- For a square-free positive integer d, the ring of integers of will fail to be a UFD unless d is a Heegner number.
- The ring of formal power series over the complex numbers is a UFD, but the subring of those that converge everywhere, in other words the ring of entire functions in a single complex variable, is not a UFD, since there exist entire functions with an infinity of zeros, and thus an infinity of irreducible factors, while a UFD factorization must be finite, e.g.:
Some concepts defined for integers can be generalized to UFDs:
- In UFDs, every irreducible element is prime. (In any integral domain, every prime element is irreducible, but the converse does not always hold. For instance, the element z ∈ K[x, y, z]/(z2 − xy) is irreducible, but not prime.) Note that this has a partial converse: a domain satisfying the ACCP is a UFD if and only if every irreducible element is prime.
- Any two elements of a UFD have a greatest common divisor and a least common multiple. Here, a greatest common divisor of a and b is an element d which divides both a and b, and such that every other common divisor of a and b divides d. All greatest common divisors of a and b are associated.
- Any UFD is integrally closed. In other words, if R is a UFD with quotient field K, and if an element k in K is a root of a monic polynomial with coefficients in R, then k is an element of R.
- Let S be a multiplicatively closed subset of a UFD A. Then the localization S−1A is a UFD. A partial converse to this also holds; see below.
Equivalent conditions for a ring to be a UFD
A Noetherian integral domain is a UFD if and only if every height 1 prime ideal is principal (a proof is given at the end). Also, a Dedekind domain is a UFD if and only if its ideal class group is trivial. In this case, it is in fact a principal ideal domain.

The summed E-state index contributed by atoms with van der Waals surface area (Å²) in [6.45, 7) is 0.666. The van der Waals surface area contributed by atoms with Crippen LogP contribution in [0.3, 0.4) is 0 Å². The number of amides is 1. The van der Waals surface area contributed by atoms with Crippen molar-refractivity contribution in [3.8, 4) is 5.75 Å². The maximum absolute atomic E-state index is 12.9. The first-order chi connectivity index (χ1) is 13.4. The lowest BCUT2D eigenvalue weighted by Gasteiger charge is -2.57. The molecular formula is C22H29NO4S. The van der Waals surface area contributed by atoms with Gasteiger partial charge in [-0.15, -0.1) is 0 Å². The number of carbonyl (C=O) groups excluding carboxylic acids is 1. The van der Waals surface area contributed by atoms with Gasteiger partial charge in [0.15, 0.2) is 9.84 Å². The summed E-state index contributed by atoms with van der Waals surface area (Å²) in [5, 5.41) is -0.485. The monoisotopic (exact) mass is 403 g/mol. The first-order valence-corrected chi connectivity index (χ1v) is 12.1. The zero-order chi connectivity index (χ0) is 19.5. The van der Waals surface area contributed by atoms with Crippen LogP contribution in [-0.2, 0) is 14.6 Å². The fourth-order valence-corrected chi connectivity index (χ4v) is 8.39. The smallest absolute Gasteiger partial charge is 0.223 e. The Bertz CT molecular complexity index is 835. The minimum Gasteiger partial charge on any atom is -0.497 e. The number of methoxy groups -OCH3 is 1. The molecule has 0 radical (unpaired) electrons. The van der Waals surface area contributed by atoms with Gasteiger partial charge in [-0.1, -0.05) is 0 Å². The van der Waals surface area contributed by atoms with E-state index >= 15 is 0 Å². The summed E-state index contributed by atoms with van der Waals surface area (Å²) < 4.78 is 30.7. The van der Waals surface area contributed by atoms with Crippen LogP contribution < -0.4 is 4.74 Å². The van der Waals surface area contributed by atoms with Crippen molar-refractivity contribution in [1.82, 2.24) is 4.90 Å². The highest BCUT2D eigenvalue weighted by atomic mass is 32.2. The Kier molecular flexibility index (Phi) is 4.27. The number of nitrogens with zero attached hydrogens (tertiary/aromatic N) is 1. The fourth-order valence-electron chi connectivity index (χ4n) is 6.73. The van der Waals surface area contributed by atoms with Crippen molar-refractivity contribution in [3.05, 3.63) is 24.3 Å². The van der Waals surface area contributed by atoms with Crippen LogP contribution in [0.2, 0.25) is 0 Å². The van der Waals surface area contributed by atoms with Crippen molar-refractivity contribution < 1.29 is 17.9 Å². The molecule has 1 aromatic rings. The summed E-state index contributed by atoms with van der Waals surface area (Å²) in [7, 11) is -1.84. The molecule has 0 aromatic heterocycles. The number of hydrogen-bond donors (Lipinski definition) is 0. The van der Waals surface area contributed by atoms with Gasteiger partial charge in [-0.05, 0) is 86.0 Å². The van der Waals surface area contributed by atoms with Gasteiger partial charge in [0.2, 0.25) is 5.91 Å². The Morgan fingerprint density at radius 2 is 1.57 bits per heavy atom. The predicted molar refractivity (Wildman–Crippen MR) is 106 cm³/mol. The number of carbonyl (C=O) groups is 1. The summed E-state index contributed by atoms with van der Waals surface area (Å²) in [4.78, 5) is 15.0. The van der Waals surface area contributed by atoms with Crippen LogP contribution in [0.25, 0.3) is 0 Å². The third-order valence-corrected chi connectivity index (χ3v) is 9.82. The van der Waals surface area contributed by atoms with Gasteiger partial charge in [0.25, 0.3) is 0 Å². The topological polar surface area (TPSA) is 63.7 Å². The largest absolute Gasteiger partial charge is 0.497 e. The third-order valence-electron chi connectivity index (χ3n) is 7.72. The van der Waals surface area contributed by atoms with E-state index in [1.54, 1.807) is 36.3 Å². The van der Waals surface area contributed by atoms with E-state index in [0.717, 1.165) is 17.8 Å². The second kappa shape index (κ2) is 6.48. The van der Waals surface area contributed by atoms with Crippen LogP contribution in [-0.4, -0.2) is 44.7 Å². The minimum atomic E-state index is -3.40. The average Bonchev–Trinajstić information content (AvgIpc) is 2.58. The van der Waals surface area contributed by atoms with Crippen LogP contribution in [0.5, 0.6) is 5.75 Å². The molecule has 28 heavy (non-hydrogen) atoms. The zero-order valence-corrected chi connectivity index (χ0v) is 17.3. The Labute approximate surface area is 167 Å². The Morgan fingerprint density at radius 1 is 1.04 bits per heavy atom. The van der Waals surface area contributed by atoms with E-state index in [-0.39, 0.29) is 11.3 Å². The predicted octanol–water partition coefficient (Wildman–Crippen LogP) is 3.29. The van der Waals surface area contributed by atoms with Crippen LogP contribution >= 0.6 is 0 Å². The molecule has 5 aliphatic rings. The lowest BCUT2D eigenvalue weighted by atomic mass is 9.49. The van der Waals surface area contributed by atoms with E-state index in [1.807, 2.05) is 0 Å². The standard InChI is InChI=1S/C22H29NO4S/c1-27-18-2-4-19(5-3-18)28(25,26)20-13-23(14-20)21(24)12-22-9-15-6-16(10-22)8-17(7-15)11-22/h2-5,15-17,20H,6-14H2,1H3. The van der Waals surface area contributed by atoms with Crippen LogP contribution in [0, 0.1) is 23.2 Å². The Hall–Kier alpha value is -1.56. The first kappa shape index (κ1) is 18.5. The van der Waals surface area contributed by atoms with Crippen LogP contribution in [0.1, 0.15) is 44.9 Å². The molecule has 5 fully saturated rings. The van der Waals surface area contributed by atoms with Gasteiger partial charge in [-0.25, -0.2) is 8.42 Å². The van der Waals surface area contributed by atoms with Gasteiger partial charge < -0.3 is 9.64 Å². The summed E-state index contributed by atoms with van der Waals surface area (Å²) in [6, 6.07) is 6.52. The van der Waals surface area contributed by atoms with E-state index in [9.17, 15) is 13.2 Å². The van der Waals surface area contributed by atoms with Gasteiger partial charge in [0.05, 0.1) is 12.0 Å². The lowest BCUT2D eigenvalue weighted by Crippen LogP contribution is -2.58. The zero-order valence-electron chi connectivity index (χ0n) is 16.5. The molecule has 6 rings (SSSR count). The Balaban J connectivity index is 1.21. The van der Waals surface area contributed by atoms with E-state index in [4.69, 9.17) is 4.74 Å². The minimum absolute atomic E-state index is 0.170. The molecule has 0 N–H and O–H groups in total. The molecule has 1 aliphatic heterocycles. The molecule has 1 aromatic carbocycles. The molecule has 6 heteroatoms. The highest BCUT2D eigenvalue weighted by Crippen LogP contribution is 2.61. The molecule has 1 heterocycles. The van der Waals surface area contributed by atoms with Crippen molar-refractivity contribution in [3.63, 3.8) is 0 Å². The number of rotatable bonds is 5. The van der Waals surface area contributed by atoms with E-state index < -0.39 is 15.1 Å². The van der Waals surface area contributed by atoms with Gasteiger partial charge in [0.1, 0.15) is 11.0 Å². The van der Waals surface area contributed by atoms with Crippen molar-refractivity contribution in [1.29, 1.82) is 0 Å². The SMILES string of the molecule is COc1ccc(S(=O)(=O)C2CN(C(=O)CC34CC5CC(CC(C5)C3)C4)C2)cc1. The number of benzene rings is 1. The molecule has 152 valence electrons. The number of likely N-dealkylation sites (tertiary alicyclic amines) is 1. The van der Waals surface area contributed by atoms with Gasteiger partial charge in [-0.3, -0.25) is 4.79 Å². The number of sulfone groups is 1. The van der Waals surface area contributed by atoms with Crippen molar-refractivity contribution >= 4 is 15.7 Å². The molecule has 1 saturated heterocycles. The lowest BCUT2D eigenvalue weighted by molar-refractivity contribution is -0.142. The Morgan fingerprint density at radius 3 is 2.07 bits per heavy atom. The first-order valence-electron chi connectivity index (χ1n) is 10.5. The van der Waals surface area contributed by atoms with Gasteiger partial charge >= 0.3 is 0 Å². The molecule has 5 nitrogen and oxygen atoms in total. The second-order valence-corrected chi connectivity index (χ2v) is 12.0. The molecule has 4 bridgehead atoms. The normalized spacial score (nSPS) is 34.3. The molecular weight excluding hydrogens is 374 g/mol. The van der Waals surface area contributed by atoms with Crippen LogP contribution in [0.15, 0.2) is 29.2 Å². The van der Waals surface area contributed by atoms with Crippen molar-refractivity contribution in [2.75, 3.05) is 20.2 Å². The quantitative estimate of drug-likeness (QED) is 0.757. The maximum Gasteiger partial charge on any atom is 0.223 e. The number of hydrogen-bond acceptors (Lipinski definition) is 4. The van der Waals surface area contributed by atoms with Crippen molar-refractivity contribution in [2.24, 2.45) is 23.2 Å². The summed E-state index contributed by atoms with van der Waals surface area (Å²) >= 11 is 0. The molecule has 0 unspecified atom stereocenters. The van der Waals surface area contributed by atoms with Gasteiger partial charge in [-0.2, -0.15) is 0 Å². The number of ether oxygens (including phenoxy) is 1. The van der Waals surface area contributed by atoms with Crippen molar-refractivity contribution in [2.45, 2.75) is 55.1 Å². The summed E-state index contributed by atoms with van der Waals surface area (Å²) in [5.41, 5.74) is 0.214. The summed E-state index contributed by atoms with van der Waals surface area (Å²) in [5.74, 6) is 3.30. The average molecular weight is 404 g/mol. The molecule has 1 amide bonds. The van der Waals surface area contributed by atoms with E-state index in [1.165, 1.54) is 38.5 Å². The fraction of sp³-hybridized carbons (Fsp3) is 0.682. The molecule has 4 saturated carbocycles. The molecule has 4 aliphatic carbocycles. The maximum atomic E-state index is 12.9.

In general, for an integral domain A, the following conditions are equivalent:
- A is a UFD.
- Every nonzero prime ideal of A contains a prime element.
- A satisfies ascending chain condition on principal ideals (ACCP), and the localization S−1A is a UFD, where S is a multiplicatively closed subset of A generated by prime elements. (Nagata criterion)
- A satisfies ACCP and every irreducible is prime.
- A is atomic and every irreducible is prime.
- A is a GCD domain satisfying ACCP.
- A is a Schreier domain, and atomic.
- A is a pre-Schreier domain and atomic.
- A has a divisor theory in which every divisor is principal.
- A is a Krull domain in which every divisorial ideal is principal (in fact, this is the definition of UFD in Bourbaki.)
- A is a Krull domain and every prime ideal of height 1 is principal.
In practice, (2) and (3) are the most useful conditions to check. For example, it follows immediately from (2) that a PID is a UFD, since every prime ideal is generated by a prime element in a PID.
For another example, consider a Noetherian integral domain in which every height one prime ideal is principal. Since every prime ideal has finite height, it contains a height one prime ideal (induction on height) which is principal. By (2), the ring is a UFD.
- Bourbaki (1972), 7.3, no 6, Proposition 4
- Samuel (1964), p. 35
- Samuel (1964), p. 31
- Artin (2011), p. 360
- A Schreier domain is an integrally closed integral domain where, whenever x divides yz, x can be written as x = x1 x2 so that x1 divides y and x2 divides z. In particular, a GCD domain is a Schreier domain
- Bourbaki (1972), 7.3, no 2, Theorem 1.
- Artin, Michael (2011). Algebra. Prentice Hall. ISBN 978-0-13-241377-0.
- Bourbaki, N. (1972). Commutative algebra. Paris, Hermann; Reading, Mass., Addison-Wesley Pub. Co. ISBN 9780201006445.
- Hartley, B.; T.O. Hawkes (1970). Rings, modules and linear algebra. Chapman and Hall. ISBN 0-412-09810-5. Chap. 4.
- Lang, Serge (1993), Algebra (Third ed.), Reading, Mass.: Addison-Wesley, ISBN 978-0-201-55540-0, Zbl 0848.13001 Chapter II.5
- David Sharpe (1987). Rings and factorization. Cambridge University Press. ISBN 0-521-33718-6.
- Samuel, Pierre (1964), Murthy, M. Pavman (ed.), Lectures on unique factorization domains, Tata Institute of Fundamental Research Lectures on Mathematics, vol. 30, Bombay: Tata Institute of Fundamental Research, MR 0214579
- Samuel, Pierre (1968). "Unique factorization". The American Mathematical Monthly. 75 (9): 945–952. doi:10.2307/2315529. ISSN 0002-9890. JSTOR 2315529.